I met a traveller from an antique land
Who said: “Two vast and trunkless legs of stone
Stand in the desert. Near them, on the sand,
Half sunk, a shattered visage lies, whose frown,
And wrinkled lip, and sneer of cold command,
Tell that its sculptor well those passions read
Which yet survive, stamped on these lifeless things,
The hand that mocked them and the heart that fed,
And on the pedestal these words appear -
‘My name is Ozymandias, king of kings:
Look on my works, ye Mighty, and despair!’
Nothing beside remains. Round the decay
Of that colossal wreck, boundless and bare
The lone and level sands stretch far away.”
Percy Bysshe Shelley’s admonitory sonnet ‘Ozymandias’ was published in 1818, the same year as Mary Shelley’s prototype science-fiction novel Frankenstein. Feel free to abide by the warnings of each, that if we over-reach ourselves we’ll be slapped down by the large, podgy hand of retribution. But having just returned from a trip to the Suffolk seaside, via the dilapidation and decay of London’s magnificent Gunnersbury Park, I feel like celebrating the beauty of the rusted sculpture, the decayed building, the half-finished painting and the slightly wonky sandwich.
Aldeburgh’s Martello Tower, built to fend off coastal attack by Napoleon, is a vast, dumpy affair, constructed of more than a million bricks and a huge dose of defiant chutzpah. The chilly waters of the North Sea crash onto the pebbles and stones of the beach below. The sculptor Sir Antony Gormley has just installed a suitably defiant cast iron man to sit atop the tower’s strident form, with the instruction that it and its four siblings should be “catalysts for reflection”. I can only think that if Martello man had been around in Ozymandias’ day he would have told the ‘shattered visage’ and ‘trunkless legs’ to pull themselves together and stop being defeatist.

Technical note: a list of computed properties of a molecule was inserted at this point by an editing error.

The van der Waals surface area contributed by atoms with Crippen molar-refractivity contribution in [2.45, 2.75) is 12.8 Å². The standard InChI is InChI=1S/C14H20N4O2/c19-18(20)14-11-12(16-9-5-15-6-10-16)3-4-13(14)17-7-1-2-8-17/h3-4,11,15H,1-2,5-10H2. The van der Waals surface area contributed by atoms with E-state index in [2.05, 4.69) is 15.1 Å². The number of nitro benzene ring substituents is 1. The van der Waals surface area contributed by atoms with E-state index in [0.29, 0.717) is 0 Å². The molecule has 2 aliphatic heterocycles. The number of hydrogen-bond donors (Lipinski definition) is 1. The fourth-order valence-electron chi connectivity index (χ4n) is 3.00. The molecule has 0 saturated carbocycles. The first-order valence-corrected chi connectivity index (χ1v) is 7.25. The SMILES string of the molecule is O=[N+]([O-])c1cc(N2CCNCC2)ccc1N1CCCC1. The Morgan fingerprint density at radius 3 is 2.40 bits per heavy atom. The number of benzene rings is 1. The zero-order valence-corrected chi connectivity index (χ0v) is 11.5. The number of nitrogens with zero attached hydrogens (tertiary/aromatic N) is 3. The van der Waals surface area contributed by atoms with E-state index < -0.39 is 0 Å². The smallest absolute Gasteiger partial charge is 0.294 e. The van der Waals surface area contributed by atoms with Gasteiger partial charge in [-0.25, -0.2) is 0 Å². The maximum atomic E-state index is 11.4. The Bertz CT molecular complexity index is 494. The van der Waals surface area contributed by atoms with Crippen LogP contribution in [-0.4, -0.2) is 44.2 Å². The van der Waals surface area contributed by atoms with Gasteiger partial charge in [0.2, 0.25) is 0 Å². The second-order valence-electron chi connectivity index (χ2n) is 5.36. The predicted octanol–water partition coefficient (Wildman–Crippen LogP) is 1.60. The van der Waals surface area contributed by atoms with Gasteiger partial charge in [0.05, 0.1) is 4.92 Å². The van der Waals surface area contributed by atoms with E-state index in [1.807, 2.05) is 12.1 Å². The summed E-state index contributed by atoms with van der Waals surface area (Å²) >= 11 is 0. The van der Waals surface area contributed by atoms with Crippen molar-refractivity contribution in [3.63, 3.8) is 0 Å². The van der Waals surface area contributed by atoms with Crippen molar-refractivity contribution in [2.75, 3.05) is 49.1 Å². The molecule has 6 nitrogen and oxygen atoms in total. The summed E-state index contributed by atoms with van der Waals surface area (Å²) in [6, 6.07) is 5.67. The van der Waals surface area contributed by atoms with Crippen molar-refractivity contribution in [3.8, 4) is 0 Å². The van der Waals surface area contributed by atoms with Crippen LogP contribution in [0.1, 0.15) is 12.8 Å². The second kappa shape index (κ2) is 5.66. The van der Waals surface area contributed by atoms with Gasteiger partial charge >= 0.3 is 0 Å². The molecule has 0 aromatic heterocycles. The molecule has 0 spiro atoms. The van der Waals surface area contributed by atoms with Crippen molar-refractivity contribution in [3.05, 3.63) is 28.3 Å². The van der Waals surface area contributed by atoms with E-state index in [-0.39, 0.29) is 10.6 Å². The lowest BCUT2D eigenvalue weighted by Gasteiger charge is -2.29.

Just a mile along the Suffolk coastline, I marvelled at Maggi Hambling’s vast sculpture Scallop, its frilled metal edge punctured with words from Benjamin Britten’s opera Peter Grimes. As I stood on the beach, my first encounter with the words was like this:
“Voices that will be owned”? I don’t like the idea of that at all. But tramp a little further around the shell and the words are like this:
“I hear those voices that will not be drowned” — that’s more like it. I had driven to Aldeburgh via London’s Gunnersbury, possibly the capital’s least celebrated but most startling ornamental park. Its Palladian buildings are decayed, its ornamental trees marooned and its vegetable garden merely clinging to its old formality. But the park’s Gothic grandeur has a magnificent beauty that lifts the spirits.
Neither Gunnersbury nor Aldeburgh are places for perfectly constructed food, dainty sandwiches or small mouthfuls. You will, by now, know my love for picnics. To Gunnersbury and Aldeburgh I would take my wonky avocado sandwich. In Aldeburgh, as the wild wind compresses face to skull, I would tuck both a wonky sandwich and a flask of hot mulled wine into my pocket. (If I could, I would also take a box of the most delicious garlic fries I’ve just been treated to in San Francisco, at a Giants baseball game — a cardboard tray of plump chips scattered with enough shreds of snipped-up wild garlic leaves to fight off an attack by Ozymandias himself.)
A DEFIANT WONKY SANDWICH
- Slices of brown spelt bread, toasted — without question, this needs to be the kind of bread which goes into attritional battle with your teeth. You shouldn’t be quite sure who’s going to win until the end.
- I very ripe avocado for each 2 slices of bread
- Grated lemon zest and a little juice
- Handfuls of chopped lemon verbena, chives, mint and oregano
- Best olive oil
- A few slices of chilli, if you feel like it